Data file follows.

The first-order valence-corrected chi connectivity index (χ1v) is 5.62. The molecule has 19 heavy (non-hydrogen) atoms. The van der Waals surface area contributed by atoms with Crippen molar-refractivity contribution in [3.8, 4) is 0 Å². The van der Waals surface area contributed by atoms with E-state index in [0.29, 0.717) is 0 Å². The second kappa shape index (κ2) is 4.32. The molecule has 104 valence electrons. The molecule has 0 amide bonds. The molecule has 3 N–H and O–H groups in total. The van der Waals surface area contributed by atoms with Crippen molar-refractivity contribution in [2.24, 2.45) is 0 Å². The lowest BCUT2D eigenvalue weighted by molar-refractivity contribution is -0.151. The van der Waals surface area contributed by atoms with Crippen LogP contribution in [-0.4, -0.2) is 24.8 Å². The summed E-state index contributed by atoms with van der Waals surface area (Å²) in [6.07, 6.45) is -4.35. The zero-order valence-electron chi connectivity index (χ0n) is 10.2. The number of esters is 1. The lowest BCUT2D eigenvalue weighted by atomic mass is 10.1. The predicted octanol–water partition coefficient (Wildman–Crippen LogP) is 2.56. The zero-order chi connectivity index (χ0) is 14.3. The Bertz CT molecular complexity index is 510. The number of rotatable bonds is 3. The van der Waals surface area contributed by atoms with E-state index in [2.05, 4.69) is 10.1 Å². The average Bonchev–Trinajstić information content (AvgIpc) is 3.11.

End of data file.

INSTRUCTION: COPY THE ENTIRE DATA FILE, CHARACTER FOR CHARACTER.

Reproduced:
The first-order valence-corrected chi connectivity index (χ1v) is 5.62. The molecule has 19 heavy (non-hydrogen) atoms. The van der Waals surface area contributed by atoms with Crippen molar-refractivity contribution in [3.8, 4) is 0 Å². The van der Waals surface area contributed by atoms with E-state index in [0.29, 0.717) is 0 Å². The second kappa shape index (κ2) is 4.32. The molecule has 104 valence electrons. The molecule has 0 amide bonds. The molecule has 3 N–H and O–H groups in total. The van der Waals surface area contributed by atoms with Crippen molar-refractivity contribution in [2.24, 2.45) is 0 Å². The lowest BCUT2D eigenvalue weighted by molar-refractivity contribution is -0.151. The van der Waals surface area contributed by atoms with Crippen LogP contribution in [-0.4, -0.2) is 24.8 Å². The summed E-state index contributed by atoms with van der Waals surface area (Å²) in [6.07, 6.45) is -4.35. The zero-order valence-electron chi connectivity index (χ0n) is 10.2. The number of esters is 1. The lowest BCUT2D eigenvalue weighted by atomic mass is 10.1. The predicted octanol–water partition coefficient (Wildman–Crippen LogP) is 2.56. The zero-order chi connectivity index (χ0) is 14.3. The Bertz CT molecular complexity index is 510. The number of rotatable bonds is 3. The van der Waals surface area contributed by atoms with E-state index in [2.05, 4.69) is 10.1 Å². The average Bonchev–Trinajstić information content (AvgIpc) is 3.11.